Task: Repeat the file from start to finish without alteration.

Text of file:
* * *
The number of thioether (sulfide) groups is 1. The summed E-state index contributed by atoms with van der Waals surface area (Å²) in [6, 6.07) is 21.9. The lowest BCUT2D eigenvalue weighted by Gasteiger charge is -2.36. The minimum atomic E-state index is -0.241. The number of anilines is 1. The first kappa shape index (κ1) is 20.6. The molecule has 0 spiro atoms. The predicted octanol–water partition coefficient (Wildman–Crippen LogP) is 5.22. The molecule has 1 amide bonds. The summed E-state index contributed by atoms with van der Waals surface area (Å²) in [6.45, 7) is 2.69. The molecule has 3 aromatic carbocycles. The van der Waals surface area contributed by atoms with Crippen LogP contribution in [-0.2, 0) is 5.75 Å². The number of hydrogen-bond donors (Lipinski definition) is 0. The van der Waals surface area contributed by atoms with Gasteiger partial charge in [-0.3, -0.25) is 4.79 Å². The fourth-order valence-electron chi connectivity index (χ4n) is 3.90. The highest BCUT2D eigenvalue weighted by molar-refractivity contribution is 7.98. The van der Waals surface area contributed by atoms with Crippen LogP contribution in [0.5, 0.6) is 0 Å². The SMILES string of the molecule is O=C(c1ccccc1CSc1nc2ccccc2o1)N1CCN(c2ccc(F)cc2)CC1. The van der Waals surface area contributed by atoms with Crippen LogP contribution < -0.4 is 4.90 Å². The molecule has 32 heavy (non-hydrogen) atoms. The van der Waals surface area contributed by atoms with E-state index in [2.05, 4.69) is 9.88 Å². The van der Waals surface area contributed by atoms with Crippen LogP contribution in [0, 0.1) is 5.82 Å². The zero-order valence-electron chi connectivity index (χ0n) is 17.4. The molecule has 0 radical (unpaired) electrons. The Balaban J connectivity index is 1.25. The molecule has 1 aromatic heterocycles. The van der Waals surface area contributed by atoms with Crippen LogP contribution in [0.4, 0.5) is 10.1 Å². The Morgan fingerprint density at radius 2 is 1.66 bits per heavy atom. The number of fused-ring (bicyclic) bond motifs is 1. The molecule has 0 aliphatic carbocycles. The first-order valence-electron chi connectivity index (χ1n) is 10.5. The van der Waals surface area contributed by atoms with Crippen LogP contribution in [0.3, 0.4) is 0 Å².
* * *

The number of thioether (sulfide) groups is 1. The summed E-state index contributed by atoms with van der Waals surface area (Å²) in [6, 6.07) is 21.9. The lowest BCUT2D eigenvalue weighted by Gasteiger charge is -2.36. The minimum atomic E-state index is -0.241. The number of anilines is 1. The first kappa shape index (κ1) is 20.6. The molecule has 0 spiro atoms. The predicted octanol–water partition coefficient (Wildman–Crippen LogP) is 5.22. The molecule has 1 amide bonds. The summed E-state index contributed by atoms with van der Waals surface area (Å²) in [6.45, 7) is 2.69. The molecule has 3 aromatic carbocycles. The van der Waals surface area contributed by atoms with Crippen LogP contribution in [-0.2, 0) is 5.75 Å². The number of hydrogen-bond donors (Lipinski definition) is 0. The van der Waals surface area contributed by atoms with Gasteiger partial charge in [-0.3, -0.25) is 4.79 Å². The fourth-order valence-electron chi connectivity index (χ4n) is 3.90. The highest BCUT2D eigenvalue weighted by molar-refractivity contribution is 7.98. The van der Waals surface area contributed by atoms with Crippen LogP contribution in [0.5, 0.6) is 0 Å². The SMILES string of the molecule is O=C(c1ccccc1CSc1nc2ccccc2o1)N1CCN(c2ccc(F)cc2)CC1. The van der Waals surface area contributed by atoms with Crippen LogP contribution < -0.4 is 4.90 Å². The molecule has 32 heavy (non-hydrogen) atoms. The van der Waals surface area contributed by atoms with E-state index in [2.05, 4.69) is 9.88 Å². The van der Waals surface area contributed by atoms with Crippen LogP contribution in [0, 0.1) is 5.82 Å². The zero-order valence-electron chi connectivity index (χ0n) is 17.4. The molecule has 0 radical (unpaired) electrons. The Balaban J connectivity index is 1.25. The molecule has 1 aromatic heterocycles. The van der Waals surface area contributed by atoms with Crippen LogP contribution in [0.4, 0.5) is 10.1 Å². The Morgan fingerprint density at radius 2 is 1.66 bits per heavy atom. The number of fused-ring (bicyclic) bond motifs is 1. The molecule has 0 aliphatic carbocycles. The first-order valence-electron chi connectivity index (χ1n) is 10.5. The van der Waals surface area contributed by atoms with Crippen LogP contribution in [0.3, 0.4) is 0 Å².